5) It is not how expensive your tools are, it’s how you use it

We can have the most expensive plugin at our disposal, but it is how we use it that matters. We are doing audio engineering here, not running a music store. Stop acquiring gear or plugins while not having the time to learn what we already have. Focus on practicing a few effective tools well at any one time. Great mixes have been made with the simplest of gear. Study and use the plugins that come with your sequencer of choice, abuse them if you have to. Once you grow out of them, you will know their limitations and understand the reasons why you are buying that new EQ plugin or Tape Saturator. Also, as mentioned earlier, using a good recording microphone in an ideal environment at the tracking stage is always better than trying to fix it with plugins. In audio engineering, the best audio usually requires minimal treatment.

6) Listen to other people’s work

It is all too easy to get self-absorbed and start justifying our own work. Audio engineering depends heavily on context. We need to stop for a moment and listen to the big guys on the block. What makes their mix sonically effective, for that specific genre? Why did this mix engineer compress his snare in this manner? Form your own opinions and tastes, collect high quality records of great mix engineers and constantly compare your own work to theirs when mixing. Spend time getting your kick drum to sound in the same ballpark as theirs, your vocals sounding as full if not better. Ask yourself why if you fail, and learn ways to achieve similar or superior results. Use those tricks and turn them into your own. It’s a long road ahead, and there is no end to learning.

7) Learn how to bring things down

It’s all too easy to demand more, more and more, and boost anything and everything. Before you know it, every track is clipping and we have a fuzzed out mess. Instead of only boosting overall levels and EQ, try bringing everything to a lower volume, and be selective about boosting frequencies. Cut out the low end at 20 Hz or even 60 Hz for tracks that are not the kick drum or bass. Scoop out frequencies in the piano track to make space for the snare. Don’t forget to do everything in moderation. Balance is all about compromise. If every element takes up an ideal sonic space, it is easier for the whole track to be louder and have more impact, since there is less competition in the same frequency space. Play your mix at a lower volume as well. You may be surprised at what elements stick out too much. Precision is key to effective audio engineering, so keep training your ears.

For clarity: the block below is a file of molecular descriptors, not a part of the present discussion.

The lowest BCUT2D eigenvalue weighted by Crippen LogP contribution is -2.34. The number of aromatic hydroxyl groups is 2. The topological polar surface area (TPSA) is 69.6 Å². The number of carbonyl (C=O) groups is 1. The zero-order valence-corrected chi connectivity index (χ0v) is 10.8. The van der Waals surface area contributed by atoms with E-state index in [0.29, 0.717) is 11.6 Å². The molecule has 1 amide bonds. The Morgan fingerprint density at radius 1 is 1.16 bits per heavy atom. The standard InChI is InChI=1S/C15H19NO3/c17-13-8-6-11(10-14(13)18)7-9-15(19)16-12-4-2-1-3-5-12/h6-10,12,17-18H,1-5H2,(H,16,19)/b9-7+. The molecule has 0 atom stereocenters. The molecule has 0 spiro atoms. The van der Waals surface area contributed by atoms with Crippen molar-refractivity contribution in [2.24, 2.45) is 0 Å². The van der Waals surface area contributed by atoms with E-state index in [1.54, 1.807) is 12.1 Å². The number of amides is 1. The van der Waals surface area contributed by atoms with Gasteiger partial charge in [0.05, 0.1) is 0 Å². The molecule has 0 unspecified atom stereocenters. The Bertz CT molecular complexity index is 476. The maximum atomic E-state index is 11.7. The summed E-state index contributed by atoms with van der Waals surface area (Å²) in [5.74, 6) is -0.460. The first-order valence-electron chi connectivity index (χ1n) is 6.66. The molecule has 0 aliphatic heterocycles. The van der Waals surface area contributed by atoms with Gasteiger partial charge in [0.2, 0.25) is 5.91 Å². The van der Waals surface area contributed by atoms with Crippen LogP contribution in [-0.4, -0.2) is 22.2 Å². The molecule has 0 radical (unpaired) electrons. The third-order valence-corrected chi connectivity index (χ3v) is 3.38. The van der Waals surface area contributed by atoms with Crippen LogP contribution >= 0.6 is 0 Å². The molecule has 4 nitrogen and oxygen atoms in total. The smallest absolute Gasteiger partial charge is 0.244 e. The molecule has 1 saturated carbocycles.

8) Listen with different speakers

The mix might be rocking in your headphones, but putting it on laptop speakers could reveal a whole different truth. Likewise mixing with only reference monitors can smear out certain details that might show up when listening to headphones. Therefore, check your mixes on different speakers – on the stereo, portable Bluetooth speakers. Anything really. A huge part of audio engineering is really tweaking that piece of music to sound good anywhere. Pop in that CD the next time your buddy gives you a lift in his car.

6 Tips to Boost Your Creative Flow

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When surfing the net for tips on writing, I came across many articles and sites giving valid and useful tips on how to write a story that will sell – to editors, to agents, and so forth. However, for me as a creative and a highly sensitive person, much of the advice went against the grain.

For instance, the very first article I read explained how to write a proposal and approach literary agents without ever having done any writing whatsoever. Only when a buying party was attracted, the book would be written, almost as an afterthought. Now you may call me naive, but to me as a creative person this seems like the world turned upside down.

Yes, as a writer I want to be read, so of course I want to sell my books. But they have to be my words, my stories, not the stories I think agents and sales managers are going to like because they think they can sell them.